Well, you must admit that this surely cannot be May “A“.
The weather forecast for the next few days looks like something the Spanish Inquisition came up with especially to torture English prisoners. Wind, rain, wind, rain, comfy cushions, wind, rain, hot pokers, wind, rain…
The view from the side-hatch today has been alternating betwixt blue sky and blue-sky-with-a-vast-army-of-clouds.
We’ve mooched on again (twice), the Cardinal and I, since last we spoke. Once to the restricted moorings above Cholmondeston Lock there to meet the Bro who undertooketh some electrickeral work for us (praise be &etc), and once from there to Windy Alley – ready for the breeze and the rain and the comfy cushions of the Spainish Inquisition (which really nobody expected).
What I didnae expect on that second move was traffic. All that we had to do was a swift fall down through the lock and a couple of hundred yards or so. Nope. I’d no sooner chosen a quiet moment, stoked up the boiler and untied the last rope than not one not two not three but four boats appeared, and appeared they from all directions in this Earthly plane. From being alone with the twittering hedgerow boyds I suddenly found myself queuing for the lock, assisting others and wotnotting a-plenty.
Many thank’ee kindly sirs to Mr Wye Knot, for his bold and wholly volunteered assistance with some welcome windlass abounding – it was much appreciated (saved me the damnable lock ladder, for the one thing). 🙂
We found our way through, the Cardinal and I, sneaked past Venetian Marina and moored up in a nice puddle of interwebnetting signal – whereupon the canal went totally quiet again as suddenly as it had become “busy” – and here we’ll be until the weather gets this angst out of its system.
Only a few days ago the it of it was in much more contemplative mood.
Tiny cows, huge trees.
My – “my” – garden was beginning to look most splendid again indeed.
Trees were beginning to try on their new season’s leaves.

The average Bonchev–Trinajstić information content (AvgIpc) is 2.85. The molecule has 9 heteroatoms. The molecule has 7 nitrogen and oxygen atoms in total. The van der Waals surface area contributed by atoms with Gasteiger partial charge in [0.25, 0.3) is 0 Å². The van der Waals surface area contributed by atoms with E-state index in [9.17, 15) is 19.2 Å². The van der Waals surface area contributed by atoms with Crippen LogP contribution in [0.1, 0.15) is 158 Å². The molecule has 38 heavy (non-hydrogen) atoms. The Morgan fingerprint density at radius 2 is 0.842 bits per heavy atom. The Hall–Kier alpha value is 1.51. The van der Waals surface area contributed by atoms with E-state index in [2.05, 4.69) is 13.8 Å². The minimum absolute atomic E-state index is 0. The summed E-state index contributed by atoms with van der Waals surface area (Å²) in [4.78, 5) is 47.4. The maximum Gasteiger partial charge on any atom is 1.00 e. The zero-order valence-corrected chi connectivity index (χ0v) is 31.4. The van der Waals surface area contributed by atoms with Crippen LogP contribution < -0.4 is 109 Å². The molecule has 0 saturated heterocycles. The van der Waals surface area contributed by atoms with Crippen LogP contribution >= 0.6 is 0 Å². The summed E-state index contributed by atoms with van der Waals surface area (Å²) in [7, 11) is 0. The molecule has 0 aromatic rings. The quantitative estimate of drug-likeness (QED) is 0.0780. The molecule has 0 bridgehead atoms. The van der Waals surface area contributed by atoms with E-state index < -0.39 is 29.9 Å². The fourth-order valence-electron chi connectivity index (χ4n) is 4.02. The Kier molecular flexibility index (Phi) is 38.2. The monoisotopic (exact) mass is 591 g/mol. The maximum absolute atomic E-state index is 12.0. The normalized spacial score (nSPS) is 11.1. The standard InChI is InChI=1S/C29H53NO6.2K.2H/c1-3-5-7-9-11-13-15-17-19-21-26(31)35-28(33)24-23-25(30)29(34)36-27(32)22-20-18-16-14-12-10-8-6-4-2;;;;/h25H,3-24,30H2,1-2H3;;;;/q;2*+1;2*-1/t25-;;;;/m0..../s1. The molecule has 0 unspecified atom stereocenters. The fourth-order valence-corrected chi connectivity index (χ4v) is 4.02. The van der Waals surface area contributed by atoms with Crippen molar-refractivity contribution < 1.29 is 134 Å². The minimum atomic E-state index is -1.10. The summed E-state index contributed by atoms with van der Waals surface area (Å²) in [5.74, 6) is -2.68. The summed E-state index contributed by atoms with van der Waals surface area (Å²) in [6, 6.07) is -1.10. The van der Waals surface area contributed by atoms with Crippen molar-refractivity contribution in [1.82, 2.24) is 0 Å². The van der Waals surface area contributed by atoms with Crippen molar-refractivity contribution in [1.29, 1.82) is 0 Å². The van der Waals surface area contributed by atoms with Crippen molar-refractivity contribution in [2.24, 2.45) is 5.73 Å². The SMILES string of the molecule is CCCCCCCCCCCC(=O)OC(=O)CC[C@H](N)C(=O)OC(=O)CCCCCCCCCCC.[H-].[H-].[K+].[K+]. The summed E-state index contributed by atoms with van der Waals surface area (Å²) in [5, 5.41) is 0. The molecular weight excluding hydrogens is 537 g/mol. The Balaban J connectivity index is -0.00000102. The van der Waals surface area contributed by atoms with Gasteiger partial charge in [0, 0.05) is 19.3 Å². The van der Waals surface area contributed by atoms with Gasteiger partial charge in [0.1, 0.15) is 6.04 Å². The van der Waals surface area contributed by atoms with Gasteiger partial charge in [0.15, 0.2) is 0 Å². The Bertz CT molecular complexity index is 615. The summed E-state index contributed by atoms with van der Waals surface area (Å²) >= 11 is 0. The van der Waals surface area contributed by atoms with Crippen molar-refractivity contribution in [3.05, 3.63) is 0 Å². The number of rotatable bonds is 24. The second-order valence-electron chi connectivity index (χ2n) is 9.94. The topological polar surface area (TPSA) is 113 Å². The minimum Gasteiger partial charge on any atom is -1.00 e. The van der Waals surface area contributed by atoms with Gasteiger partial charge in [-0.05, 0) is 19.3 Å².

The odd canal was dripping in early mist.
Aside from War, Famine, Pestilence and Anaemia (he’s the Pale rider who ought to eat more spinach), all was well with the world.
Now though we have more than ever before of the above and cr*ap weather t’boot.
I can’t believe that I am going to have to be either very Victorian/Edwardian in my domestic outlook, and put up with temperingtures in the forties or at best the low fifties Fahrengezundheiting or thereabouts indoors, or else I shall have to keep lighting Mr Stove in the mornings. Note to self; see if the Bestest Chandlery (Venetian) have a bag of logs for purchase.
Still, at least on these moorings we have trains for me to oogle at. Ooh, big machinery… rumble rumble chug. Earlier today I was treated to what my untutored eye reckoned was a delicious old Deltic, tugging four or five carriages along at an industrial pace for such an elderly beast. I didn’t have the camera to hand of course.
This isn’t a Deltic, it’s an ordinary Wotsit, heading over the bridge and up towards Chester way.
I much prefer steam trains and Deltics.
I’m just weird like that.
We only really have June, July and August now and then we’ll be in September, muttering about autumn which we will undoubtedly skip entirely and go straight into winter. What peculiar critters we be, we humans. It was only fifty (and odd) years ago in my youth that we had distinct, recogniseable and fairly reliable seasons in England. Snow at Christmas and school summer holidays that were held each year actually during summer…
Mind you, it was not much before that (about 11,000 years ago) that the last glaciation retreated, and only about 425,000 years ago that England first left Europe, when the river that ran where the English Channel is now decided to become and to remain a major Channel just wide enough to prevent the French lobbing their empty Champagne bottles at Dover. Really, the pace of change is insane hereabouts, and I simply refuse to even try to keep up.
Often, tbh, I don’t even bother to keep upright.
The human species fell out of the trees in the rift valley and chimpanzee-waddled away to do… things. Frantic things.
I fell out of my tree and landed in a recliner with foot-stool, picked up the DVD remote and called for coffee and cakes to be fetched.
What may I say? Some of us have style, some of us have panache, and some of us are still experimenting with ridiculous amounts of meaningless activity.
Just while I’ve been typing this the boat moored ahead of the Cardinal upped-sticks, screamed down to the winding hole and disappeared astern, two gentlemen not from Verona (in two boats) have departed Syke’s Hollow for home moorings, and another boat has made some wild journey from somewhere and moored up in the space vacated by the boat that oiked away only minutes before. Quiet, quiet, quiet – mad rush – quiet.
Slow, slow, quick, quick, slow.
I’m rambling, aren’t I?
It’s the thought of another two or thee days of monsoony-typhoonish English summer.
Hibernation, it’s the only answer – but then I’d miss seeing the trains come past.
Coffee and biscuits, that’ll see me through.
You can’t beat a good Rich Tea with a coffee.
Wibble moo fribble de-clomp.
Also chin-chin, and so forth.
…wondering what the punchline is to this planet but wise enough, just, to not want to find out.